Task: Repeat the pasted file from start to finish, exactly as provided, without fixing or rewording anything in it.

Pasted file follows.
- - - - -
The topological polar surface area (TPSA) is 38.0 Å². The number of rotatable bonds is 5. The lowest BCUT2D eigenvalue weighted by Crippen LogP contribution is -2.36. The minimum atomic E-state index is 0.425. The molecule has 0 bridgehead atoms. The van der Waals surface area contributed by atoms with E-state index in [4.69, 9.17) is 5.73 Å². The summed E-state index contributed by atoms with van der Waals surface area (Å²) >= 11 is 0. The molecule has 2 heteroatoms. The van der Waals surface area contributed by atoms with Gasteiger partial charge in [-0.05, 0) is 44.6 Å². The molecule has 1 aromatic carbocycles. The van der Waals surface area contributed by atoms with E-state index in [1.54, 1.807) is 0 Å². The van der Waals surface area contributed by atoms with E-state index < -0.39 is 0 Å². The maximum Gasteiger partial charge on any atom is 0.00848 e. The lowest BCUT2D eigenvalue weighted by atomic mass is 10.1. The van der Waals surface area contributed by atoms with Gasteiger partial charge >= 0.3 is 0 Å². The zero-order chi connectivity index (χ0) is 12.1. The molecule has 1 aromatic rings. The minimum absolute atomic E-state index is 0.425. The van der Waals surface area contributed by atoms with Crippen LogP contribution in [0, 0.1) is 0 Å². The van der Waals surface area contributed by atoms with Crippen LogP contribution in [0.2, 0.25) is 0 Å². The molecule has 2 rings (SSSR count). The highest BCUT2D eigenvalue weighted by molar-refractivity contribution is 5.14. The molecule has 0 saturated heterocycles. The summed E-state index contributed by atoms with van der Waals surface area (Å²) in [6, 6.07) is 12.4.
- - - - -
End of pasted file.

The topological polar surface area (TPSA) is 38.0 Å². The number of rotatable bonds is 5. The lowest BCUT2D eigenvalue weighted by Crippen LogP contribution is -2.36. The minimum atomic E-state index is 0.425. The molecule has 0 bridgehead atoms. The van der Waals surface area contributed by atoms with E-state index in [4.69, 9.17) is 5.73 Å². The summed E-state index contributed by atoms with van der Waals surface area (Å²) >= 11 is 0. The molecule has 2 heteroatoms. The van der Waals surface area contributed by atoms with Gasteiger partial charge in [-0.05, 0) is 44.6 Å². The molecule has 1 aromatic carbocycles. The van der Waals surface area contributed by atoms with E-state index in [1.54, 1.807) is 0 Å². The van der Waals surface area contributed by atoms with E-state index < -0.39 is 0 Å². The maximum Gasteiger partial charge on any atom is 0.00848 e. The lowest BCUT2D eigenvalue weighted by atomic mass is 10.1. The van der Waals surface area contributed by atoms with Gasteiger partial charge >= 0.3 is 0 Å². The zero-order chi connectivity index (χ0) is 12.1. The molecule has 1 aromatic rings. The minimum absolute atomic E-state index is 0.425. The van der Waals surface area contributed by atoms with Crippen LogP contribution in [0, 0.1) is 0 Å². The van der Waals surface area contributed by atoms with Crippen LogP contribution in [0.2, 0.25) is 0 Å². The molecule has 2 rings (SSSR count). The highest BCUT2D eigenvalue weighted by molar-refractivity contribution is 5.14. The molecule has 0 saturated heterocycles. The summed E-state index contributed by atoms with van der Waals surface area (Å²) in [6, 6.07) is 12.4.